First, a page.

Opening address

Paul Davey, Chief Executive, Waitomo District Council, PO Box 404, Te Kuiti, NZ

President, Michael Chalker; Conference Convenor, Peter Dimond and members of the organising committee; distinguished guests and delegates.

Fifteen years ago, in September 1985, Waitomo Caves hosted delegates of the Australasian Cave & Karst Management Association to this area. It is my real pleasure to again welcome conference delegates here to Waitomo today. I bring greetings and apologies from His Worship the Mayor, Wally Bain, who cannot be with you.

Fifteen years ago caves meant little to me - I was living in Hawkes Bay on the East Coast and Waitomo Caves was many miles away and did not feature in my understanding at all. In the four years since I have lived in the Waitomo District I have come to realise the importance of this area's cave and karst systems, both nationally and on an international scale.

Your attendance here for this conference provides clear evidence of the duty we all have to protect, preserve and promote these unique landforms. Thank you for that foresightedness and enthusiasm that you bring.

We as a District Council also have a responsibility to ensure sympathetic zoning of the area and our District Plan ensures any ongoing development of the caves systems is tempered with a need to respect the sensitive structures that comprise the caves environment.

Show caves are a major tourist attraction - 450,000 per year through the Waitomo Caves attest to that. Commercially well-managed caves are a better proposition in my view than the uncontrolled use of wild caves. We must be aware though that the world is littered with failed tourist caves and we must learn from those failures.

Amenity Zoning of potentially commercial caves in our District is essential to ensure that conditions relating to sustainability development which is sympathetic to the environment are complied with. Of course the economic benefits of the cave and karst systems in Waitomo should not be underestimated. It may interest you to know that around $16.5m is the annual turnover in the Waitomo area associated with tourist related projects and there are 175 full time positions based on the Caves and their associated infrastructure.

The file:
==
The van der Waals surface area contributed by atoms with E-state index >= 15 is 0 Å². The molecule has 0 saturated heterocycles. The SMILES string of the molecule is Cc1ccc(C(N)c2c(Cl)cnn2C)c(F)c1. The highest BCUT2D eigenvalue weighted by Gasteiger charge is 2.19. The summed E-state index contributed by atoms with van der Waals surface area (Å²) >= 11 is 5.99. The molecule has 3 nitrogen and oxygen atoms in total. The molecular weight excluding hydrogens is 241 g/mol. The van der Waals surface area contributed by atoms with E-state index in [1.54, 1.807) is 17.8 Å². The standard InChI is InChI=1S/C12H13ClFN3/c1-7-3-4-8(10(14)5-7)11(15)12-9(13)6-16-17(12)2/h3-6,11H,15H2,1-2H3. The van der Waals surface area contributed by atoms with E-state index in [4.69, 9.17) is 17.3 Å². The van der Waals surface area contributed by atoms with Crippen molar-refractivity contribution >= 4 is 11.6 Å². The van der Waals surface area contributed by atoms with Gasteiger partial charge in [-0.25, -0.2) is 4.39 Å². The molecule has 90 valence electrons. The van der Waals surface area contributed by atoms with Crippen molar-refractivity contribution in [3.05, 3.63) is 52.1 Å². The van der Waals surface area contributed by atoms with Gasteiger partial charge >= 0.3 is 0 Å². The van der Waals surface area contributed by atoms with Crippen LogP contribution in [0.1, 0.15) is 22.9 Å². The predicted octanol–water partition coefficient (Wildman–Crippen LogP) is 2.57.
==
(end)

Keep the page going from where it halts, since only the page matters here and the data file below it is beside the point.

We see our role as a District Council as a partner with the Waitomo Caves community and we recently funded a tourism development workshop for the Waitomo Caves area. This partnership must extend to an ongoing education programme to understand the potential of these fragile systems. We must plan for the future increase in tourism numbers that have been identified. This increase in the tourist stream must not, though, jeopardise the character of the cave systems. Knowing the people associated with the caving management and operations in Waitomo and having some appreciation of the qualifications of the delegates present at this conference, I am confident that the management of caving, in particular in Australia and New Zealand, is in good hands.

The conference convenor and his committee should be congratulated for the programme that they have prepared. It has much to commend it and I hope you all can contribute to the success of the conference and gain much from your involvement.

I extend to you all a warm welcome and I hope that you gain an appreciation of the beauty and uniqueness of the wider Waitomo District.

Let the conference begin!